atomic horseradish is my favorite (unless I make my own which I've done a couple of times when I found horseradish at my local farmer's market). http://www.amazon.com/Atomic-Horseradish-Super-Hot-Jar/dp/B002HG9R1I - it does have a tiny bit of sugar, but other than that I think the ingredients are pretty clean

D30ff86ad2c1f3b43b99aed213bcf461

on February 15, 2011
at 05:53 PM

I guess I'd call tamari foolproof because I've yet to find animal protein that it doesn't make tastier - very compatible with a broad range of foods and hard to overdo?

D30ff86ad2c1f3b43b99aed213bcf461

on February 15, 2011
at 05:51 PM

Ohhhhh good call. I'm pretty sure that all of the bottled horseradishes available at my supermarket have soybean oil integrated (sigh). I do love using wasabi powder on roasted veggies. Any good brands of standard white horseradish to recommend?

D30ff86ad2c1f3b43b99aed213bcf461

on February 15, 2011
at 05:50 PM

Ohhhhh good call. All my supermarket's bottled horseradish has soybean oil integrated (sigh). I do love using wasabi powder on roasted veggies. Any good brands of standard white horseradish to recommend?

9d43f6873107e17ca4d1a5055aa7a2ad

on February 15, 2011
at 05:50 PM

Foolproof how? They are salty and savory, though a little sweeter than soy.

D30ff86ad2c1f3b43b99aed213bcf461

on February 15, 2011
at 05:49 PM

I've read Melissa McEwen lauding coconut aminos lately. Are they salty? Savory? Both? What about coconut aminos makes them so foolproof?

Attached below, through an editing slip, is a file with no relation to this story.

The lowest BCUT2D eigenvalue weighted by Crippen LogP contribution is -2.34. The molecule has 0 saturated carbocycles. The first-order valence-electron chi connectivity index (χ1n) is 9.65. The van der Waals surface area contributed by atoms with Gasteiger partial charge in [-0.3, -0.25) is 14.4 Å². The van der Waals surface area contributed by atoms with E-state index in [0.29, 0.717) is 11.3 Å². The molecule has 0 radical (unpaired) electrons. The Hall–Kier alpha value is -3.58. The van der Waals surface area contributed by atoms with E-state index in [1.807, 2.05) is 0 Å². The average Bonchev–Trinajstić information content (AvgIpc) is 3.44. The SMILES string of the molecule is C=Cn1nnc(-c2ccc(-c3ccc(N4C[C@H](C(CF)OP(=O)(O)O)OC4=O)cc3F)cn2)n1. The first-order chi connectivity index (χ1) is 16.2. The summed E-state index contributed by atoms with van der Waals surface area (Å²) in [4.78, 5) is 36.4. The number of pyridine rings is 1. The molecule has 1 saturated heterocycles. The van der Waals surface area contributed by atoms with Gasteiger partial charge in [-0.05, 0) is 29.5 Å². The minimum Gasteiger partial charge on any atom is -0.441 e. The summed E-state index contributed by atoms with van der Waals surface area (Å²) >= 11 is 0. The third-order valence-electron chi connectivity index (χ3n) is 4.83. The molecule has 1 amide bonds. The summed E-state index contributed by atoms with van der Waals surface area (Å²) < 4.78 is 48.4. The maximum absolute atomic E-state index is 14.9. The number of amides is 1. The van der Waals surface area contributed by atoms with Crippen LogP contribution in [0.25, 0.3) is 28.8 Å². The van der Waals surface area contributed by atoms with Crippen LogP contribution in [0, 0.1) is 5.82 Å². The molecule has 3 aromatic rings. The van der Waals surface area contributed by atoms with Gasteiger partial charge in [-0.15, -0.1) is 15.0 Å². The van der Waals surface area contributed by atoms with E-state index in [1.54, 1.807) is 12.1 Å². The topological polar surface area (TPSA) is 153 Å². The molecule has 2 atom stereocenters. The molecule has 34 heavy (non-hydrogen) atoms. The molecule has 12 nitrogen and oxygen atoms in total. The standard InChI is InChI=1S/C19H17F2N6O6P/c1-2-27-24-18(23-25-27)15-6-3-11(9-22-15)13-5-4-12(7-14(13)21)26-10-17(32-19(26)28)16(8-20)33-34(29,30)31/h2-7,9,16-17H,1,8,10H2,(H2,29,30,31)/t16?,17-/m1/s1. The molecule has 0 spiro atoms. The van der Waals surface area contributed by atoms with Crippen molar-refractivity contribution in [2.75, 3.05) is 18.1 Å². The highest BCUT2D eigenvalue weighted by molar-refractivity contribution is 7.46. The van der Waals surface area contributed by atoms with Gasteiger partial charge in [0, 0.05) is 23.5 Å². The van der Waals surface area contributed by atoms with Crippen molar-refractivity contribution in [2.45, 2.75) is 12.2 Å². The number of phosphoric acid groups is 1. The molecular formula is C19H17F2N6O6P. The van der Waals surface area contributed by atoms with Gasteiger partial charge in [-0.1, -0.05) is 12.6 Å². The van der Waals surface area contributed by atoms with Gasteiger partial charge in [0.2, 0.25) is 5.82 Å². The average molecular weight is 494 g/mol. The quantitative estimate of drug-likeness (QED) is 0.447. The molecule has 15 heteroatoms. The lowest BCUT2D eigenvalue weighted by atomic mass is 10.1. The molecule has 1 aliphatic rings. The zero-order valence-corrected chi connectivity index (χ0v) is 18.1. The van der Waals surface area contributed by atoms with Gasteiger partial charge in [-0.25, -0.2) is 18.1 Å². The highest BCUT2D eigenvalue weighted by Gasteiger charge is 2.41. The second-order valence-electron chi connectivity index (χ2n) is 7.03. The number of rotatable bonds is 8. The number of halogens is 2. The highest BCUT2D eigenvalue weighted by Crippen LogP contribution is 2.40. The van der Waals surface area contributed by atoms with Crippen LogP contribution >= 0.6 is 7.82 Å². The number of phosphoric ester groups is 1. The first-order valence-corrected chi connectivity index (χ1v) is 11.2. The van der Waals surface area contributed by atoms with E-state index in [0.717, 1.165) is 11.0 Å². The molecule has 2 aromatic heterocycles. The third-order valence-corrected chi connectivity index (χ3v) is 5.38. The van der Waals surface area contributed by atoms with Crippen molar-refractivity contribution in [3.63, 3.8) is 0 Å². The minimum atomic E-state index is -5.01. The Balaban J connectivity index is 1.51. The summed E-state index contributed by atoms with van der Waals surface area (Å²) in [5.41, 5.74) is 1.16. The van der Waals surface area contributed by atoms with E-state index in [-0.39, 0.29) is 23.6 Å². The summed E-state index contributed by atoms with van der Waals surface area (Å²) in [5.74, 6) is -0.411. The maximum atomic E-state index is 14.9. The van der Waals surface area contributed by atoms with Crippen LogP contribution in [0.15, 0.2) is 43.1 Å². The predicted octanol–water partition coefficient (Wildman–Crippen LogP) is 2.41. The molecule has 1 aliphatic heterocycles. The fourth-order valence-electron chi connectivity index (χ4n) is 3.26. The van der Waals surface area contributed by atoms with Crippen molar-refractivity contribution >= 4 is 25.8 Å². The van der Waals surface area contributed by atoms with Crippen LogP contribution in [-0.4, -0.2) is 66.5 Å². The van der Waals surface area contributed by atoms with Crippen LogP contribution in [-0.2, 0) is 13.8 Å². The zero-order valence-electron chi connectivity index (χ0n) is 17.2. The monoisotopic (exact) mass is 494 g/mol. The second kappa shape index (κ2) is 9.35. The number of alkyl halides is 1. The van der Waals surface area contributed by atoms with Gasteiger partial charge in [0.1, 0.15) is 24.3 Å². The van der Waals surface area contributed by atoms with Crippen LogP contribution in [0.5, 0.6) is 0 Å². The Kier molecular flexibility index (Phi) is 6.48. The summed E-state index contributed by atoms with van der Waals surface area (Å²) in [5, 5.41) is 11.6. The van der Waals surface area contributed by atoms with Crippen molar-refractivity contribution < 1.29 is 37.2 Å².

D30ff86ad2c1f3b43b99aed213bcf461

on February 15, 2011
at 05:48 PM

I've read Melissa McEwen laud coconut aminos lately. Are they salty? Savory? Both? What about coconut aminos makes them so foolproof?

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9 Answers

4
58cc17a77bca6e503dcf6bf6471b76a1

(478)

on February 15, 2011
at 05:32 PM

You could use Raw Coconut Amino...google Coconut Secret Coconut Amino..the cheapest i could find is on iherb.com. If you're a first time customer, you can use promo code SUT585 to save $5.00. Shipping is free if you order at least $40.

9d43f6873107e17ca4d1a5055aa7a2ad

on February 15, 2011
at 05:50 PM

Foolproof how? They are salty and savory, though a little sweeter than soy.

9d43f6873107e17ca4d1a5055aa7a2ad

on February 15, 2011
at 06:54 PM

Well, everything I put coconut aminos on tastes great. My other foolproof things are tangerine vinegar/rosemary/sea salt/freshly ground pepper or hot chili paste/garlic/lime/tamarind.

D30ff86ad2c1f3b43b99aed213bcf461

on February 16, 2011
at 03:26 AM

They DO sound delicious. Do you typically add vinegar(s) before or after cooking?

D30ff86ad2c1f3b43b99aed213bcf461